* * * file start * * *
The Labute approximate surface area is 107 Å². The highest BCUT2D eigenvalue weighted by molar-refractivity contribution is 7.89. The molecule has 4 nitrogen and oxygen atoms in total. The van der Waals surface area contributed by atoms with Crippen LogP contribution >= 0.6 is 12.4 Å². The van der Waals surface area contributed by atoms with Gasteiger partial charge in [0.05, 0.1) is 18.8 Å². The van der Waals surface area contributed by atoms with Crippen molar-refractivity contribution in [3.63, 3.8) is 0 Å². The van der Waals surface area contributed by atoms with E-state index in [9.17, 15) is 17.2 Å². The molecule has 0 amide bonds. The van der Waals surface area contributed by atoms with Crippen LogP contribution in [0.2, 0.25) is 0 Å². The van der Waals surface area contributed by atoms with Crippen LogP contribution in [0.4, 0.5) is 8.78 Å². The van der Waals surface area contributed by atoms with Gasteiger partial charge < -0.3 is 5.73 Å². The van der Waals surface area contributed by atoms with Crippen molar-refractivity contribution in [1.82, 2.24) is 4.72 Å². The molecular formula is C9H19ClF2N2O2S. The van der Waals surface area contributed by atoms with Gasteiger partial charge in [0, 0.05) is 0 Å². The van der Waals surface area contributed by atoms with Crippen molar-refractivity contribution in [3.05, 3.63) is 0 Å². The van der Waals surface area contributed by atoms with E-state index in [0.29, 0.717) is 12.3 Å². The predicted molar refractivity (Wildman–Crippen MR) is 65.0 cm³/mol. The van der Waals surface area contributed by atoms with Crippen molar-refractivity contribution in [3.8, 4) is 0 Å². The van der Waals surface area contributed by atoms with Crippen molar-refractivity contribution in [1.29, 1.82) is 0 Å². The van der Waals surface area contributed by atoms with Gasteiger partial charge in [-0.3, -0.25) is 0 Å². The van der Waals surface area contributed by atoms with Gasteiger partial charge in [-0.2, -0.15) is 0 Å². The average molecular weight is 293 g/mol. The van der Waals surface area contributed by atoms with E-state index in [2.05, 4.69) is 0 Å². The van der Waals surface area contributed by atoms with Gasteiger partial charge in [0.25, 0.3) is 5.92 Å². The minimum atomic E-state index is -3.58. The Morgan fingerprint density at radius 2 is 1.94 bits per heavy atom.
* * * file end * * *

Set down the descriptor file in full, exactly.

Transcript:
The Labute approximate surface area is 107 Å². The highest BCUT2D eigenvalue weighted by molar-refractivity contribution is 7.89. The molecule has 4 nitrogen and oxygen atoms in total. The van der Waals surface area contributed by atoms with Crippen LogP contribution >= 0.6 is 12.4 Å². The van der Waals surface area contributed by atoms with Gasteiger partial charge in [0.05, 0.1) is 18.8 Å². The van der Waals surface area contributed by atoms with Crippen molar-refractivity contribution in [3.63, 3.8) is 0 Å². The van der Waals surface area contributed by atoms with E-state index in [9.17, 15) is 17.2 Å². The molecule has 0 amide bonds. The van der Waals surface area contributed by atoms with Crippen LogP contribution in [0.2, 0.25) is 0 Å². The van der Waals surface area contributed by atoms with Crippen LogP contribution in [0.4, 0.5) is 8.78 Å². The van der Waals surface area contributed by atoms with Gasteiger partial charge < -0.3 is 5.73 Å². The van der Waals surface area contributed by atoms with Crippen molar-refractivity contribution in [1.82, 2.24) is 4.72 Å². The molecular formula is C9H19ClF2N2O2S. The van der Waals surface area contributed by atoms with Gasteiger partial charge in [0, 0.05) is 0 Å². The van der Waals surface area contributed by atoms with Crippen molar-refractivity contribution in [3.05, 3.63) is 0 Å². The van der Waals surface area contributed by atoms with E-state index in [0.29, 0.717) is 12.3 Å². The predicted molar refractivity (Wildman–Crippen MR) is 65.0 cm³/mol. The van der Waals surface area contributed by atoms with Crippen molar-refractivity contribution in [3.8, 4) is 0 Å². The van der Waals surface area contributed by atoms with Crippen molar-refractivity contribution in [1.29, 1.82) is 0 Å². The van der Waals surface area contributed by atoms with Gasteiger partial charge in [-0.3, -0.25) is 0 Å². The van der Waals surface area contributed by atoms with Gasteiger partial charge in [-0.2, -0.15) is 0 Å². The average molecular weight is 293 g/mol. The van der Waals surface area contributed by atoms with E-state index in [2.05, 4.69) is 0 Å². The van der Waals surface area contributed by atoms with Gasteiger partial charge in [0.25, 0.3) is 5.92 Å². The minimum atomic E-state index is -3.58. The Morgan fingerprint density at radius 2 is 1.94 bits per heavy atom.